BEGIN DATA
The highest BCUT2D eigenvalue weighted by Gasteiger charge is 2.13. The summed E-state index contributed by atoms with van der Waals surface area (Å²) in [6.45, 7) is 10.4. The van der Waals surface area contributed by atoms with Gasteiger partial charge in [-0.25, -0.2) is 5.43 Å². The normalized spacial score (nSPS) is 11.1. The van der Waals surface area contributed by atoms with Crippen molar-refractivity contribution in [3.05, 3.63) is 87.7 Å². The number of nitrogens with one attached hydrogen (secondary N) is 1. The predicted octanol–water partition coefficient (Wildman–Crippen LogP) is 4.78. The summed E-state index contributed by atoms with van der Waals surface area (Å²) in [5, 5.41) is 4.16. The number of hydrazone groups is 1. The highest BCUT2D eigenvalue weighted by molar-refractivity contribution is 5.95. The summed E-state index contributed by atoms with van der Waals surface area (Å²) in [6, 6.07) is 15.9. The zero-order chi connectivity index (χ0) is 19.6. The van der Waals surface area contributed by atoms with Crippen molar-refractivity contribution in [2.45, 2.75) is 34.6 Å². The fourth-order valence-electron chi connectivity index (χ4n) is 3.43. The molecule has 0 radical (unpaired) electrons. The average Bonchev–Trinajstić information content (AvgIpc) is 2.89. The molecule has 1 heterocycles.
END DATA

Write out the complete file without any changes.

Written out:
The highest BCUT2D eigenvalue weighted by Gasteiger charge is 2.13. The summed E-state index contributed by atoms with van der Waals surface area (Å²) in [6.45, 7) is 10.4. The van der Waals surface area contributed by atoms with Gasteiger partial charge in [-0.25, -0.2) is 5.43 Å². The normalized spacial score (nSPS) is 11.1. The van der Waals surface area contributed by atoms with Crippen molar-refractivity contribution in [3.05, 3.63) is 87.7 Å². The number of nitrogens with one attached hydrogen (secondary N) is 1. The predicted octanol–water partition coefficient (Wildman–Crippen LogP) is 4.78. The summed E-state index contributed by atoms with van der Waals surface area (Å²) in [5, 5.41) is 4.16. The number of hydrazone groups is 1. The highest BCUT2D eigenvalue weighted by molar-refractivity contribution is 5.95. The summed E-state index contributed by atoms with van der Waals surface area (Å²) in [6, 6.07) is 15.9. The zero-order chi connectivity index (χ0) is 19.6. The van der Waals surface area contributed by atoms with Crippen molar-refractivity contribution in [2.45, 2.75) is 34.6 Å². The fourth-order valence-electron chi connectivity index (χ4n) is 3.43. The molecule has 0 radical (unpaired) electrons. The average Bonchev–Trinajstić information content (AvgIpc) is 2.89. The molecule has 1 heterocycles.